The most important factor to Deedlit’s survival in the labyrinth are the two elements she befriends – one of wind, the other of fire. She can freely swap between the two elements at any time in order to absorb incoming attacks or traps of the same type (for MP), while also adding additional elemental damage to her attacks. Naturally, some enemies are strong or weak to certain elements, so juggling the elements is key to downing opponents and overcoming obstacles efficiently.

But the elemental nuance doesn’t stop there. Defeating enemies will power up the opposing element currently equipped by Deedlit, and both elements can increase up to level three. Equipping any level three element will not only substantially increase the damage dealt by Deedlit, but also provide her with health regeneration over time. But there is a caveat: any damage incurred will reduce the equipped element’s level by one, which will require additional defeated enemies before it levels back up. Fortunately, boss encounters work a bit differently as they provide a little elemental experience with each blow rather than having to be killed for it.

Speaking of bosses, there are tons of them in Record of Lodoss War: Deedlit in Wonder Labyrinth, all of which range in scale and complexity. While the game overall is on the easier side of Metroidvanias, there are still a handful of bosses that are sure to keep the player on their toes. There are even moments where trivial enemies may make for a hard time, especially when having to shift between the two elements to optimize offense and defense. And when the going gets tough, Deedlit can rely on purchasable consumables to ensure the battle rages on. Alas, should the unthinkable happen and Deedlit suffer defeat, she’ll be whisked away at the last save point – of which there are many – and can then give it another shot.

Record of Lodoss War: Deedlit in Wonder Labyrinth has all the parts necessary to make for a compelling adventure, with the only unfortunate bits stemming from a short campaign length and perhaps not enough difficulty for avid fans of the genre. Even still, the game is well worth the journey.


In order to fully appreciate the aesthetical beauty of Record of Lodoss War: Deedlit in Wonder Labyrinth, one must look back at its inspiration. Castlevania: Symphony of the Night came out during the initial boom of fully-3D graphics and game worlds in the ‘90s, and yet made a name for itself with impressive 2D pixel art despite that. Although pixel art never really fell completely out of favor, and has actually seen a massive resurgence in popularity thanks to both quality indie and triple-A endeavors, Record of Lodoss War: Deedlit in Wonder Labyrinth remains a highly polished, visually impressive world to behold even amongst extremely stiff competition these days.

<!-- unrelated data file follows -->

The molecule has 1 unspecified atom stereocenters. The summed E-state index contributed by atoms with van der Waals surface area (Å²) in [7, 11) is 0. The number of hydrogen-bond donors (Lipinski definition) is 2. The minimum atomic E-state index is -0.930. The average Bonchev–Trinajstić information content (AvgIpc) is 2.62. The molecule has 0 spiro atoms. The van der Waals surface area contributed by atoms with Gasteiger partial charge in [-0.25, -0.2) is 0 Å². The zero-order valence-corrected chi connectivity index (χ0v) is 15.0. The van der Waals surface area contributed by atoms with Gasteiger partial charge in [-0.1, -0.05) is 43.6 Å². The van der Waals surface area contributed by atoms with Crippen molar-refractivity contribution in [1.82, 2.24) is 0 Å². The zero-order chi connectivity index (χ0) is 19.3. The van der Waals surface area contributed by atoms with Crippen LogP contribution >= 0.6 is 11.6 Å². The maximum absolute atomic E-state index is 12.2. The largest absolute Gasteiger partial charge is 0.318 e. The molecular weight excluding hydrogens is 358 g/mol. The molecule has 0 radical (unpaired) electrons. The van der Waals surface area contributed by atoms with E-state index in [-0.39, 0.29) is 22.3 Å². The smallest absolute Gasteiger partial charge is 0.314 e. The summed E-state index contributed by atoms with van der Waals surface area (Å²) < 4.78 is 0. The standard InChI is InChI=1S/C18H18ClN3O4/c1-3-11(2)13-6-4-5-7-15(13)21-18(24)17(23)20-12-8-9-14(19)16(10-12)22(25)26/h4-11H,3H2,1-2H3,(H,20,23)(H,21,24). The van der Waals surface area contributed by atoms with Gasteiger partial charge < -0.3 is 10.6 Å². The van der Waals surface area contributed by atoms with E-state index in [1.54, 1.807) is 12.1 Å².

Deedlit, her allies, and her foes are all highly detailed and animated, and the entire cosmetic pane is masterfully crafted via a minimalistic color palette. Each weapon, ability, and spell has its own look and feel, and the “ghosting” effect of Deedlit, reminiscent of Alucard from Symphony of the Night, is just the icing on the cake. The soundtrack is also well done, with every piece matching the overall feel of its accompanying zone, with certain ones standing out far above the rest. And fortunately, the game runs exceptionally well save for a few slowdowns in certain areas.


The real tragedy of Record of Lodoss War: Deedlit in Wonder Labyrinth is not its relatable theme, but the fact that it’s simply over too soon. This short, but sweet trek across Lodoss island is full of action, mystery, and breathtaking locales, and even though the exploration portion is not as robust as other offerings in the genre, it’s adequate enough. All things considered, Record of Lodoss War: Deedlit in Wonder Labyrinth may not be the absolute best Metroidvania on the Nintendo Switch, but it is certainly among the best.


  • Ben T.

    IT professional by day, RPG enthusiast by night. Owner, webmaster, and content creator for this site. Dog dad and fan of dark beers.

Ben T.


IT professional by day, RPG enthusiast by night. Owner, webmaster, and content creator for this site. Dog dad and fan of dark beers.